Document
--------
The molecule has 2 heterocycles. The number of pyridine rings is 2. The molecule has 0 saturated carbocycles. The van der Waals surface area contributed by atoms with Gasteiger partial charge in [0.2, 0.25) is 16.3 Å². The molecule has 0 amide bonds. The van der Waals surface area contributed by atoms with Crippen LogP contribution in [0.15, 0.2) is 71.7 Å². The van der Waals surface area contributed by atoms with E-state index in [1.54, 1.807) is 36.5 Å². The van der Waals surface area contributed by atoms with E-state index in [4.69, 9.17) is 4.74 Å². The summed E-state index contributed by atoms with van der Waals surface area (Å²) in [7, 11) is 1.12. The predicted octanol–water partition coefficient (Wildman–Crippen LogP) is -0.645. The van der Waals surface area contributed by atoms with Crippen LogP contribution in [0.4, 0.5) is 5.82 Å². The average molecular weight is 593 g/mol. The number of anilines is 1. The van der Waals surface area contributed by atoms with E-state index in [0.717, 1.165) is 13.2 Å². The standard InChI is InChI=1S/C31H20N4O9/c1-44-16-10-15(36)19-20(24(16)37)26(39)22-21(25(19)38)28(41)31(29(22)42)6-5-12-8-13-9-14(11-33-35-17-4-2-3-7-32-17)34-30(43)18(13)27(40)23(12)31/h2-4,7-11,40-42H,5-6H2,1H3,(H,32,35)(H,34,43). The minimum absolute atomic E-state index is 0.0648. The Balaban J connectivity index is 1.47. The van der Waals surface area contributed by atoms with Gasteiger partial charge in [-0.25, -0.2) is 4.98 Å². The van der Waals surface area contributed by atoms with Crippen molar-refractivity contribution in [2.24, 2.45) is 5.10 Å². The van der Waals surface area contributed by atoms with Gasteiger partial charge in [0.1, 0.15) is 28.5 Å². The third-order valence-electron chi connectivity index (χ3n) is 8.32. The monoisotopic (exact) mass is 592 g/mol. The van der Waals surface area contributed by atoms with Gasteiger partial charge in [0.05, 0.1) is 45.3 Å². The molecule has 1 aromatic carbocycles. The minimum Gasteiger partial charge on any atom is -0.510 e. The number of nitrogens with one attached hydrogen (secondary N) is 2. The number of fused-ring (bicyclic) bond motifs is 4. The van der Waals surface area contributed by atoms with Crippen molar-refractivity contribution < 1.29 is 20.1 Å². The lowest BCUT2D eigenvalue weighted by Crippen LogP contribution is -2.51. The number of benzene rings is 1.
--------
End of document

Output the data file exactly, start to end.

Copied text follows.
The molecule has 2 heterocycles. The number of pyridine rings is 2. The molecule has 0 saturated carbocycles. The van der Waals surface area contributed by atoms with Gasteiger partial charge in [0.2, 0.25) is 16.3 Å². The molecule has 0 amide bonds. The van der Waals surface area contributed by atoms with Crippen LogP contribution in [0.15, 0.2) is 71.7 Å². The van der Waals surface area contributed by atoms with E-state index in [1.54, 1.807) is 36.5 Å². The van der Waals surface area contributed by atoms with E-state index in [4.69, 9.17) is 4.74 Å². The summed E-state index contributed by atoms with van der Waals surface area (Å²) in [7, 11) is 1.12. The predicted octanol–water partition coefficient (Wildman–Crippen LogP) is -0.645. The van der Waals surface area contributed by atoms with Crippen LogP contribution in [0.4, 0.5) is 5.82 Å². The average molecular weight is 593 g/mol. The number of anilines is 1. The van der Waals surface area contributed by atoms with E-state index in [0.717, 1.165) is 13.2 Å². The standard InChI is InChI=1S/C31H20N4O9/c1-44-16-10-15(36)19-20(24(16)37)26(39)22-21(25(19)38)28(41)31(29(22)42)6-5-12-8-13-9-14(11-33-35-17-4-2-3-7-32-17)34-30(43)18(13)27(40)23(12)31/h2-4,7-11,40-42H,5-6H2,1H3,(H,32,35)(H,34,43). The minimum absolute atomic E-state index is 0.0648. The Balaban J connectivity index is 1.47. The van der Waals surface area contributed by atoms with Gasteiger partial charge in [-0.25, -0.2) is 4.98 Å². The van der Waals surface area contributed by atoms with Crippen molar-refractivity contribution in [2.24, 2.45) is 5.10 Å². The van der Waals surface area contributed by atoms with Gasteiger partial charge in [0.1, 0.15) is 28.5 Å². The third-order valence-electron chi connectivity index (χ3n) is 8.32. The monoisotopic (exact) mass is 592 g/mol. The van der Waals surface area contributed by atoms with Gasteiger partial charge in [0.05, 0.1) is 45.3 Å². The molecule has 1 aromatic carbocycles. The minimum Gasteiger partial charge on any atom is -0.510 e. The number of nitrogens with one attached hydrogen (secondary N) is 2. The number of fused-ring (bicyclic) bond motifs is 4. The van der Waals surface area contributed by atoms with Crippen molar-refractivity contribution < 1.29 is 20.1 Å². The lowest BCUT2D eigenvalue weighted by Crippen LogP contribution is -2.51. The number of benzene rings is 1.